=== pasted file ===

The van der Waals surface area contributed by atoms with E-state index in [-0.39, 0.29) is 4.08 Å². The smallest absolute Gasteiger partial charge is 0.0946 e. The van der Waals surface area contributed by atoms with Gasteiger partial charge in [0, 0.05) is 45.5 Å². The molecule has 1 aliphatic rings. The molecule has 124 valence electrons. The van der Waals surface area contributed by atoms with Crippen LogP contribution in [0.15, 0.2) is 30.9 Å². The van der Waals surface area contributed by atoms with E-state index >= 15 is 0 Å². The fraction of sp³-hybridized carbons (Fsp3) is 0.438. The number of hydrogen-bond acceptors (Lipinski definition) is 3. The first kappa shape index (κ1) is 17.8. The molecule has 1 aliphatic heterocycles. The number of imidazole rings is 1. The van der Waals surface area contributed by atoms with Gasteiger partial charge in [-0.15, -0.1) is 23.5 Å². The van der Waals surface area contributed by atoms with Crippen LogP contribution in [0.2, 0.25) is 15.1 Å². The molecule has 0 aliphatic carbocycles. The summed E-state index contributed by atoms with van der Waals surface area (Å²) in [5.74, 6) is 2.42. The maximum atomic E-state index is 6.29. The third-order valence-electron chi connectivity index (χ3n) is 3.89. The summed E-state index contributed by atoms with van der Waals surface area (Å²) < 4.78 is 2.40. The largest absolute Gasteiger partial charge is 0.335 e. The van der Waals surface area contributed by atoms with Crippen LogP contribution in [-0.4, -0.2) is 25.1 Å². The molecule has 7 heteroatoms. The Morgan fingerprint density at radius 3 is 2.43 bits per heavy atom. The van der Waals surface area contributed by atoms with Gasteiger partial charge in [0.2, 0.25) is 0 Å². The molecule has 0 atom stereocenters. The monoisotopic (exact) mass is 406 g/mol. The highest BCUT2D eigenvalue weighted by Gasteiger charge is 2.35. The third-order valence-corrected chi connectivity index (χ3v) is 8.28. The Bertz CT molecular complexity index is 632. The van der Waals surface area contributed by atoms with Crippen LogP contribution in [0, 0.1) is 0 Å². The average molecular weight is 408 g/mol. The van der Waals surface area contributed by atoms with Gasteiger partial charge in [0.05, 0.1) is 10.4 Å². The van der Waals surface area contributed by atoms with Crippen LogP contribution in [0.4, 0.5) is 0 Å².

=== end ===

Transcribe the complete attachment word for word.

The van der Waals surface area contributed by atoms with E-state index in [-0.39, 0.29) is 4.08 Å². The smallest absolute Gasteiger partial charge is 0.0946 e. The van der Waals surface area contributed by atoms with Gasteiger partial charge in [0, 0.05) is 45.5 Å². The molecule has 1 aliphatic rings. The molecule has 124 valence electrons. The van der Waals surface area contributed by atoms with Crippen LogP contribution in [0.15, 0.2) is 30.9 Å². The van der Waals surface area contributed by atoms with E-state index >= 15 is 0 Å². The fraction of sp³-hybridized carbons (Fsp3) is 0.438. The number of hydrogen-bond acceptors (Lipinski definition) is 3. The first kappa shape index (κ1) is 17.8. The molecule has 1 aliphatic heterocycles. The number of imidazole rings is 1. The van der Waals surface area contributed by atoms with Gasteiger partial charge in [-0.15, -0.1) is 23.5 Å². The van der Waals surface area contributed by atoms with Crippen LogP contribution in [0.2, 0.25) is 15.1 Å². The molecule has 0 aliphatic carbocycles. The summed E-state index contributed by atoms with van der Waals surface area (Å²) in [5.74, 6) is 2.42. The maximum atomic E-state index is 6.29. The third-order valence-electron chi connectivity index (χ3n) is 3.89. The summed E-state index contributed by atoms with van der Waals surface area (Å²) < 4.78 is 2.40. The largest absolute Gasteiger partial charge is 0.335 e. The van der Waals surface area contributed by atoms with Crippen LogP contribution in [-0.4, -0.2) is 25.1 Å². The molecule has 7 heteroatoms. The Morgan fingerprint density at radius 3 is 2.43 bits per heavy atom. The van der Waals surface area contributed by atoms with Gasteiger partial charge in [0.2, 0.25) is 0 Å². The molecule has 0 atom stereocenters. The monoisotopic (exact) mass is 406 g/mol. The highest BCUT2D eigenvalue weighted by Gasteiger charge is 2.35. The third-order valence-corrected chi connectivity index (χ3v) is 8.28. The Bertz CT molecular complexity index is 632. The van der Waals surface area contributed by atoms with Crippen LogP contribution in [0, 0.1) is 0 Å². The average molecular weight is 408 g/mol. The van der Waals surface area contributed by atoms with Gasteiger partial charge in [0.05, 0.1) is 10.4 Å². The van der Waals surface area contributed by atoms with Crippen LogP contribution in [0.4, 0.5) is 0 Å².